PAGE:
Mumbai: Retailers in India reported increased margins this quarter despite concerns that rising rentals, salaries and the cost of adding stores would dent margins for the three months ended in September, as customers opened their wallets and splurged on more expensive goods and private labels.
Crowd pullers: A Big Bazaar outlet in Noida. The supermarket chain is run by the country’s largest listed retailer, Pantaloon Retail (India) Ltd.
“People had been upgrading their cars, houses or airlines but the range of brands for clothes had remained limited for more than a decade,” said Govind Shrikhande, chief operating officer of Shoppers’ Stop Ltd.
“Over the last year, as we have seen premium brands such as Calvin Klein FCUK, Esprit and Tommy Hilfiger become available, we are seeing a shift.”
As the Indian economy continues expanding at more than 8% per year, salaries and affordability for consumers has gone up.
Investors putting money into stock markets may have also profited from new record highs being scaled by the Bombay Stock Exchange Sensitive Index. The benchmark Sensex breached the 20,000 point mark on Monday.
Pantaloon Retail (India) Ltd, India’s largest listed retailer, reported a net profit growth of 87% and while Shoppers’ Stop net profit fell to Rs42.3 lakh for the quarter ended September, compared with Rs7.39 crore, in the same quarter last year, gross margins increased by 100 basis points.
At Vishal Retail Ltd, a newly listed discount store chain, margins rose too. Operating margins for the six months ended September were 11.5%, compared with 11.1% for the year ended March. Profits rose as the company launched new private label products for water, flour, spices, appliances among other products.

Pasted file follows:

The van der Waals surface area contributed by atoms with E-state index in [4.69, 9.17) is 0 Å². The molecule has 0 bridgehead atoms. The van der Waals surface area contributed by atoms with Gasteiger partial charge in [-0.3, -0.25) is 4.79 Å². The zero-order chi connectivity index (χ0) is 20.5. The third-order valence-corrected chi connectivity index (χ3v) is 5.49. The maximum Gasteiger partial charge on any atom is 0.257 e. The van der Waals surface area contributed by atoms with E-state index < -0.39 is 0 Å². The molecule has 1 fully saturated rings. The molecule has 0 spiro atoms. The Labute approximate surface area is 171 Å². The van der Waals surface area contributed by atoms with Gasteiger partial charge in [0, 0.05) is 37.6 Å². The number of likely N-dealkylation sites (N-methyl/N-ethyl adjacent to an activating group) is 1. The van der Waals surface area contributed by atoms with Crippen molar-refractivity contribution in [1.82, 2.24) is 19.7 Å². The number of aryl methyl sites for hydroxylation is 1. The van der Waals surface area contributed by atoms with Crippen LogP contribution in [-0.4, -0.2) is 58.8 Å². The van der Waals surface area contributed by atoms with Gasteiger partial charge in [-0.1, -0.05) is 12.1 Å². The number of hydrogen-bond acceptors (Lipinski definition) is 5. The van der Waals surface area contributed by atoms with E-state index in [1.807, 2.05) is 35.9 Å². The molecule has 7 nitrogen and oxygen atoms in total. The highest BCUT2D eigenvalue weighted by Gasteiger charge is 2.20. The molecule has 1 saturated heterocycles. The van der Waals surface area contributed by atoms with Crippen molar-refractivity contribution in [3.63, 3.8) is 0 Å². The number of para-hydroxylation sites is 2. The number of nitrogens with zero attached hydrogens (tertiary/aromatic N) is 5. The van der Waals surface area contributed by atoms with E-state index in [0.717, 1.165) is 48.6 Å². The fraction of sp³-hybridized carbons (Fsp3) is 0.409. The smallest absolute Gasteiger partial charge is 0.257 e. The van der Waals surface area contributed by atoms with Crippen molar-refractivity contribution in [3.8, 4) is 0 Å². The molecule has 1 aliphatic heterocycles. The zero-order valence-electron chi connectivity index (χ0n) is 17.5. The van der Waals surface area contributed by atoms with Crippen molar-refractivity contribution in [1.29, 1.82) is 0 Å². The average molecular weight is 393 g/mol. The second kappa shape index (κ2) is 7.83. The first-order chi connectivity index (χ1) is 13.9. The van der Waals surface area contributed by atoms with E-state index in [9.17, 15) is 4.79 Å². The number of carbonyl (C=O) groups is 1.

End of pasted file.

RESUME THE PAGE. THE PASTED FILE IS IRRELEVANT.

“Typically private labels get us 3-5% higher margins,” said Ram Aggarwal, managing director of Vishal Retail.
“So, that has helped increase our margins. Vishal Retail typically has higher profit margins because a larger share of its products are private labels created in-house or by smaller unbranded players rather than consumer products or electronics companies. This allows them to control the process and buy at better rates.”
Retailers also said they are controlling costs better, which is helping keep up profitability. While salaries in the sector have been going up by 50-60% a year over the last few years as large, new players such as the Aditya Birla Group, Reliance Industries Ltd and Wal-Mart Stores Inc. enter the sector, retailers are also working to curtail employee costs and keeping employees from leaving.
At Pantaloon, while employee costs rose 41% for the quarter ended in September, compared with the same quarter last year, they had more than doubled for the year ended June, compared with the year before. The company is working to increase staff productivity, Kishore Biyani, Pantaloon’s managing director had said in a post-result phone interview with Mint.
“Pantaloon results are a pleasant surprise because they saved on personnel costs and selling and distribution costs,” said Hitesh Kuvelkar, associate director for research at First Global, a Mumbai-based brokerage said. “This is a big success because it comes despite their having spent on adding 27 new stores.”
At Shoppers’ Stop, employee costs were up 56% for the quarter ended September, compared with the same quarter last year. The cost of renting premises also went up 57.16% for the quarter, compared with the same quarter last year. Results were dented by rising rentals, service tax payments and increased power costs in Maharashtra, Shoppers’ Stop’s Shrikhande said. In the face of mounting expenses, the company had renegotiated with suppliers to get products at better prices and worked to introduce more premium brands, he added.
“It is clear that tighter cost control and better supply management are helping retailers,” said Deven Choksey, managing director of KR Choksey Shares & Securities Pvt. Ltd, also a Mumbai-based brokerage. “As the number of stores increases, it is clear that they are getting economies of scale. They can negotiate with suppliers better now. So maybe, the suppliers are bearing the brunt more than the retailers.”
The traditional July and August stock clearance sales may also have helped retailers tide through a typically lean quarter. And with the hardest part behind them, retailers say they are now looking forward to the festival season. “The first half of the year is always weaker and as we step in to the second half of the year, we are confident of better performance,” said Vishal’s Aggarwal.